Today, there are countless options at your disposal. From wellness getaways at exotic retreats to exploring ancient cities with a group of other internationals, or even Couchsurfing, there are so many different options to choose from.

Although there are more conventional options, such as all-inclusive stays, or maybe an exhilarating camping adventure in the mountains, whatever your needs in terms of your getaway, make sure you have an idea of the different types of trips you can take, and how long you plan on being there.

Start with the basics

As you start planning your budget and trip, start with the basics, which include your destination and how you will be getting there.

If you can establish beforehand where you are going, and the mode of transportation you’ll be using to get there, then you already have a clear indication of how much you should be saving.

If the idea is to spend a couple of weeks traversing through Europe, then you’ll need to start looking at all the cities you’ll be stopping over at, and what the typical costs of basic things such as lodging and food may be.

Perhaps your first getaway is to Asia or Africa, where prices might be substantially lower, but the tickets getting there from your departing destination may be a lot more expensive.

Whatever the destination, be sure that you have a clear idea of what it will cost you to get there, and how much things will cost you while you’re there. Luckily we have a plethora of services, platforms, and apps all available to us these days, so you can do a bit of research to get a solid idea of what you can expect to pay for flights and basic things.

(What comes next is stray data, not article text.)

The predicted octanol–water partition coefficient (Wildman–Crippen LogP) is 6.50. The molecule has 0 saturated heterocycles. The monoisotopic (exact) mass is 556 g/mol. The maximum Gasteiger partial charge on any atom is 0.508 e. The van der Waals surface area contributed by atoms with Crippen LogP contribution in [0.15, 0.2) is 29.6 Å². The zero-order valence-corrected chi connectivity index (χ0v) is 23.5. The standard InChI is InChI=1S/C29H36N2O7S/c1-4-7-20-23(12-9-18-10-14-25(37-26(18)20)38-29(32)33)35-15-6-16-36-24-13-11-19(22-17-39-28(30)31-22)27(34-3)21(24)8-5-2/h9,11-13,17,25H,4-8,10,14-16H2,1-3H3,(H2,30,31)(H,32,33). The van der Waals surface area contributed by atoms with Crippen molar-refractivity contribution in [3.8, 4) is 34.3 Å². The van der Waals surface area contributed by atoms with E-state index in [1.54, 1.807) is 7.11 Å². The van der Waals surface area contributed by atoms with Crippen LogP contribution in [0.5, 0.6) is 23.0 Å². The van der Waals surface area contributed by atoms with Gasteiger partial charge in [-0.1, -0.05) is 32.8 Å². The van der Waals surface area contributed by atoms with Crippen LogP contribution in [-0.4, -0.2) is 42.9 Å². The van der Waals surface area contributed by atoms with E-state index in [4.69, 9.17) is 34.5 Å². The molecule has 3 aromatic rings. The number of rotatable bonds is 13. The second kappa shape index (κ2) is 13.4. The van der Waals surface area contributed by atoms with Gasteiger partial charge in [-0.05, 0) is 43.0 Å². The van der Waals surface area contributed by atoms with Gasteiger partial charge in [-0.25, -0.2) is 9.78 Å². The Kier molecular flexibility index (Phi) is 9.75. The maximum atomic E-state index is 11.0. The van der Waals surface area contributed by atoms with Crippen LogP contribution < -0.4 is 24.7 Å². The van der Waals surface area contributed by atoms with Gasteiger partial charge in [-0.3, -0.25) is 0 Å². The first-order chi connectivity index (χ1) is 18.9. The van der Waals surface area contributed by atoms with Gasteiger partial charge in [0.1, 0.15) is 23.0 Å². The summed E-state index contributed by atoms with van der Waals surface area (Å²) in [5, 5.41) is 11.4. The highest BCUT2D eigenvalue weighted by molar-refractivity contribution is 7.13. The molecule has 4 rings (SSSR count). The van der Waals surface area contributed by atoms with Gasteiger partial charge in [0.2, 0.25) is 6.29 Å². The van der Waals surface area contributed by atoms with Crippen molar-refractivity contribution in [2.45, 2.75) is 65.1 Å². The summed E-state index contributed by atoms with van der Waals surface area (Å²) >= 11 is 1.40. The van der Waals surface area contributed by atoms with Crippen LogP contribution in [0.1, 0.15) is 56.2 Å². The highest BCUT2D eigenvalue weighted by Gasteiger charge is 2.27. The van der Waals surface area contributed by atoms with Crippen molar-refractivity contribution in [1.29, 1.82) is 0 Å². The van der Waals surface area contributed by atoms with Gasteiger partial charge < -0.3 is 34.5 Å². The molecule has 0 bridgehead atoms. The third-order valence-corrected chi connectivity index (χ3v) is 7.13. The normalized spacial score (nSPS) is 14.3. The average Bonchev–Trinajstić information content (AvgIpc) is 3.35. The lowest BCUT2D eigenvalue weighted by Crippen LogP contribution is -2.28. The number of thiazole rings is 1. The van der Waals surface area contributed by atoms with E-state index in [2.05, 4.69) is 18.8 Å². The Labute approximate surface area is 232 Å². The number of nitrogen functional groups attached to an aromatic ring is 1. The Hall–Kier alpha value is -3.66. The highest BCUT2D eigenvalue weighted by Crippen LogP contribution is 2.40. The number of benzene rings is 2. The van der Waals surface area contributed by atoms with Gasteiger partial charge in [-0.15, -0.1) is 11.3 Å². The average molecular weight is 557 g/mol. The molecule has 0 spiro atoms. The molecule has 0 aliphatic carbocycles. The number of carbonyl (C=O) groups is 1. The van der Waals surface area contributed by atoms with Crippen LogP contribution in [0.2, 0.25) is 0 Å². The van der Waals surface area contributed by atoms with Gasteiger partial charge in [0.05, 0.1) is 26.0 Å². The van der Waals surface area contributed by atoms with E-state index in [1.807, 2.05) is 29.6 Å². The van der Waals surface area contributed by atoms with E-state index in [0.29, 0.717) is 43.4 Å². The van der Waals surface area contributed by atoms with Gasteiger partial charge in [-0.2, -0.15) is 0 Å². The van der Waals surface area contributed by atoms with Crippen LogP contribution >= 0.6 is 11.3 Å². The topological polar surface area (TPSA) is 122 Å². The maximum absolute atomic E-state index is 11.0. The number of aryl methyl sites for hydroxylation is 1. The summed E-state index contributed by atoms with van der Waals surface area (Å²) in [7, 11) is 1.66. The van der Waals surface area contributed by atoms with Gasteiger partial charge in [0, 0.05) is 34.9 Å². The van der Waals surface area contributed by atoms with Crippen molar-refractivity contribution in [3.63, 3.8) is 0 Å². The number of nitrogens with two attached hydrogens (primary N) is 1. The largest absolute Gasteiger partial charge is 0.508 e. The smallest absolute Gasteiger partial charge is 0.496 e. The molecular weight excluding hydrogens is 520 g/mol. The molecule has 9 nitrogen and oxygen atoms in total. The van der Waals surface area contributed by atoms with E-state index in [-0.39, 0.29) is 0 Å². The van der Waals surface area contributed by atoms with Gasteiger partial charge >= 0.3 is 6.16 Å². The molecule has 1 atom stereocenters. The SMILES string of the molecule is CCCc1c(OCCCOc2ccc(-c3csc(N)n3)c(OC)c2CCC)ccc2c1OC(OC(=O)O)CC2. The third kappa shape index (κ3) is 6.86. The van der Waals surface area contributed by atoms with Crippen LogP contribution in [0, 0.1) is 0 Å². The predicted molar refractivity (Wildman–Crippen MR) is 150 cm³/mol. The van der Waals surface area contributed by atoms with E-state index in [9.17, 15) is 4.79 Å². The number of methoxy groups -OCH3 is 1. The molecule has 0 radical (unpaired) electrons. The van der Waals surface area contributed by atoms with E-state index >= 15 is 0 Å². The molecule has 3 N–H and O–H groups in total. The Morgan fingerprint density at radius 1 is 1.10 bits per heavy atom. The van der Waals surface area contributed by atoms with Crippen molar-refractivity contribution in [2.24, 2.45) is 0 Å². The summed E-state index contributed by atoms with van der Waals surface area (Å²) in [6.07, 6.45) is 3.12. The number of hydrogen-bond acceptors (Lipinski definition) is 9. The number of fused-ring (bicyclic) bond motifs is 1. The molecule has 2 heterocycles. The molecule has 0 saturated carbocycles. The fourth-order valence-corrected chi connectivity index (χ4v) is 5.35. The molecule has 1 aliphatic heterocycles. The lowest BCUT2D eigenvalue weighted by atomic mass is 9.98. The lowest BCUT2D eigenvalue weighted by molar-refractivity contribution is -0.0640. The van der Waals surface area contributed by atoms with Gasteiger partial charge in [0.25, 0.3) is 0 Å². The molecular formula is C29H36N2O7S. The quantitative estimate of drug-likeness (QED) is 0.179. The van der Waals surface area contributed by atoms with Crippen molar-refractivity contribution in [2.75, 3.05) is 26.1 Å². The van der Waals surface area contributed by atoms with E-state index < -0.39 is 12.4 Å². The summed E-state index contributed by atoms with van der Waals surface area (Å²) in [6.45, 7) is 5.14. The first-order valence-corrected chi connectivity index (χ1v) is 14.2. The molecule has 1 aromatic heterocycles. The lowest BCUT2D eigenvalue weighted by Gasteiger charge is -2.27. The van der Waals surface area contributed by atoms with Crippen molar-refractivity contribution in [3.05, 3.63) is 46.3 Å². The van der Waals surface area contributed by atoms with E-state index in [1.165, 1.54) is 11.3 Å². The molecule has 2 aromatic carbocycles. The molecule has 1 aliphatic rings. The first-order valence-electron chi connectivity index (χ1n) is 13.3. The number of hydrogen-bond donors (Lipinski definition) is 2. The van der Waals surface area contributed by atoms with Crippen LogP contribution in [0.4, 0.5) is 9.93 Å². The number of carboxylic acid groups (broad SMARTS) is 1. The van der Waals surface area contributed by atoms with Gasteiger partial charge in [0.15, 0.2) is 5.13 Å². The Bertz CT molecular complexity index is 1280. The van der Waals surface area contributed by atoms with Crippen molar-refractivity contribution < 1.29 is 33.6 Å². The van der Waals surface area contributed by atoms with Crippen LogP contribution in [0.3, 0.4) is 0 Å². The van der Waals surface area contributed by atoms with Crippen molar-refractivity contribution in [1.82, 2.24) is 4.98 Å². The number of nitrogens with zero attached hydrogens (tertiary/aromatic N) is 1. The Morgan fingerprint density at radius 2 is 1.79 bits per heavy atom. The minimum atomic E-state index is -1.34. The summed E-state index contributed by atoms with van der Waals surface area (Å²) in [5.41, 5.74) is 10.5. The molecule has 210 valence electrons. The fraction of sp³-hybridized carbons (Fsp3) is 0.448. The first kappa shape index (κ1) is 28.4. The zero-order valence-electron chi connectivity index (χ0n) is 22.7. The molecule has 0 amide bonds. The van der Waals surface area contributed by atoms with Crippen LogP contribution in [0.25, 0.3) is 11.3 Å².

Plan your accommodation beforehand

Online booking platforms and mobile apps have made it increasingly easy for us to find suitable accommodation, regardless of where we might be.

Although this has made the planning process a lot more convenient, and helped streamline the holiday experience, booking your accommodation beforehand saves you both time and money.

Moreso, knowing that you have a place to go once you arrive will also give you added peace of mind. Instead of getting to a destination, tired and worn-out from your commute, and not sure where to go can add a lot of stress.

Another thing to consider is whether there will be accommodation available for your chosen dates. While there may be plentiful options available before you get there, it’s not to say that the same will happen once you get there.

Get a good idea of where you want to stay, and what the average price of a hotel room might be, or whether a hostel might be slightly cheaper if you don’t mind sharing your space with other people.

In the end, as you compile your budget, and set money aside for lodging, you can start pre-booking or reserving rooms to help make the experience more enjoyable.

Budget for getting around

Often first-time travelers forget to include the cost of public and local transportation costs in their budget, and this can result in you spending more money than what you initially bargained for.

Cities with a working public transportation network will typically have day tickets available, which can give you access to trains, metros, trams, and buses or ferries. Other places may have bundle tickets or public transportation cards that can give you unlimited access to these transportation options for a once-off fee.